I do get asked that a lot when I explain National Novel Writing Month to non-writers. You’d be surprised how many people assume NaNoWriMo is “write in November, edit in December, publish in January.” Uh, no. I mean, yes, some people do that. Not I. My process is more like, “rough draft in November, edit the following May, rewrite the following year, perhaps rewrite again the next year, send it to beta readers then my editor that next year, and do the publishing thing the year following that.
Five years from rough draft to publication?
Yes, that is longer that even traditional publishing, which is generally two to three years after acceptance, but since these are the authors I have to compete with, I don’t mind putting an extra step or several in my independent publishing process.
So, What Do You Do, Exactly?
That initial edit six months or so after NaNaWrimo means enough time has passed since creating the draft for it to get completely out of my head. I can approach it fresh, almost as if it’s someone else’s manuscript. I correct typos I find, and I identify inconsistencies and plot holes. I don’t usually address them at that point. I may only make notes and do some cursory research to identify sources. If I’m writing about something ten or more years in the past, I’ll note any tech I refer to, so I can research its history.
For example, in my first novel, A War of Deception, which was a 2009 or 2010 NaNoWriMo project, I thought it would be cool to have the head of the Directorate, Nelson, who is mobility challenged, get around the Directorate on a Segway. Yep, pretty cool. Except that novel takes place in January/February 2001, and the Segway wasn’t available until December 2001. So, I had to switch him back to his canes and the occasional motorized scooter, aka personal mobility device.
After all the research and fact-checking (yes, you fact-check historical fiction) and depending upon how long that takes, I treat the rough draft and its notes as a hefty outline and begin a rewrite. More times than not, things change from the rough draft, sometimes drastically. And that’s okay. Once again, I put it aside for a while, then do a developmental edit on that version. This may get repeated a couple of times, depending on how cogent I was during the rewrite, and we could now be a couple of years down the road.
Now, some people would be happy with that, but again, my overactive brain sometimes won’t let things go. I could be in the middle of working on some totally different manuscript when a thought about that NaNoWriMo project comes to mind. Most normal writers would simply make notes and move on, but not me. I have to go to that manuscript and at least sketch out the scene that popped into my head. Depending on how many times that happens, I may need another rewrite.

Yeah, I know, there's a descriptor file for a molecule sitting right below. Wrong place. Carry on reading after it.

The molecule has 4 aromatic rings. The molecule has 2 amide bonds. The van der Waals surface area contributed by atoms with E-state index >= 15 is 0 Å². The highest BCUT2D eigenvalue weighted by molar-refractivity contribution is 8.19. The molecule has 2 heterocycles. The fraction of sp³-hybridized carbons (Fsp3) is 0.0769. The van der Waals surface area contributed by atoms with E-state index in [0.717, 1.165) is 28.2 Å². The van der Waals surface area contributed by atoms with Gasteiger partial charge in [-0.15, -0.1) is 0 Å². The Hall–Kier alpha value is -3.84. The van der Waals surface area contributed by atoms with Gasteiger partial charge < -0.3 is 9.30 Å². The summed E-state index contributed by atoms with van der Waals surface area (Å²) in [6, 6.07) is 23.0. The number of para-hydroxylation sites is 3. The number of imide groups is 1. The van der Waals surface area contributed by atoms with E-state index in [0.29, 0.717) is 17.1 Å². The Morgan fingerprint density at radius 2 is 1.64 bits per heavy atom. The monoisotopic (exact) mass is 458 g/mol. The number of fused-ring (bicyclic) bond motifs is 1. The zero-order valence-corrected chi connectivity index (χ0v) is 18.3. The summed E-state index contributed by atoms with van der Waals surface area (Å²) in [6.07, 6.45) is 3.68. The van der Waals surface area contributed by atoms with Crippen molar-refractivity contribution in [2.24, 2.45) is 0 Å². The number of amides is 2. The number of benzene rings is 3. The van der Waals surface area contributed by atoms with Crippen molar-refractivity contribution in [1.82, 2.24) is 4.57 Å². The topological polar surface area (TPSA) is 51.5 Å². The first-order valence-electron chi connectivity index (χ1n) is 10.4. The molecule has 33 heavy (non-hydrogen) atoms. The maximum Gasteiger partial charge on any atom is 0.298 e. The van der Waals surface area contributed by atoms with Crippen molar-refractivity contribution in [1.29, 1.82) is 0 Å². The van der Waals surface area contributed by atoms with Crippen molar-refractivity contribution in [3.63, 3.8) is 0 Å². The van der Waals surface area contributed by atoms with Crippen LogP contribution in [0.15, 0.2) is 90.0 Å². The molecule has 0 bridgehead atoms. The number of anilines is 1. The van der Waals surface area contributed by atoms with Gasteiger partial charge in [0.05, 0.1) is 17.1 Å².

What? Are You Seeking Perfection?
Perfection is what every writer hopes for but seldom achieves. As long as you understand you can hope for it, work toward it, tweak and tweak and tweak, you’ll only get close. You’ll never arrive. I don’t care if you’re Margaret Atwood or me. You’ll look back at something you worked on long and hard, and you’ll cringe and declare yourself the world’s worst writer.
No, it’s not perfection I seek but simply that my work be the best it can be at the time. That’s a goal I can usually achieve. And frankly, at some point you simply have to make the decision to stop the write-edit-rewrite-edit merry-go-round, and say, “Fini! Termine! Accompli!” Even now, with nine novels behind me, I still have ideas for them pop into my head.
And quite often, I’m working on multiple projects at various stages along the process. And, yes, that can be confusing. I’ve added whole scenes to one manuscript, only to realize later they were meant to be in a different one.
Writing is fun, for me editing is fun, but don’t let anyone ever tell you it’s easy.
How Did You Do in NaNoWriMo 2021?
My total words for the 30-day exercise was 73,100, not my highest but definitely normal for me. My first NaNoWriMo in 2008 was when I was still working, and I ended up having to take two official travel trips that November for a total of 13 days. So, I had 17 days to hit 50,000, and I barely made it.
Am I pleased with what I wrote? Yes and no. I’m pleased I got all the scenes out of my head and onto “paper.” I’m not pleased with some of those scenes, and I can already tell the parts where I added fluff to make the word count for the day. But that’s what editing/revising/rewriting is for. The fluff gets cut, and the beef gets beefier. Again, for me, that’s almost as much fun as writing.
Will I do NaNoWriMo 2022? You bet your sweet gluteus maximus I will.
Do I know what I’ll be doing next year? Good Lord, no! I still have two past NaNoWriMo rough drafts to work on, a trilogy to begin publishing, and a bonus novel I drafted January – May this year to work on. I’m a busy writer.
But an idea will come to me. It always does.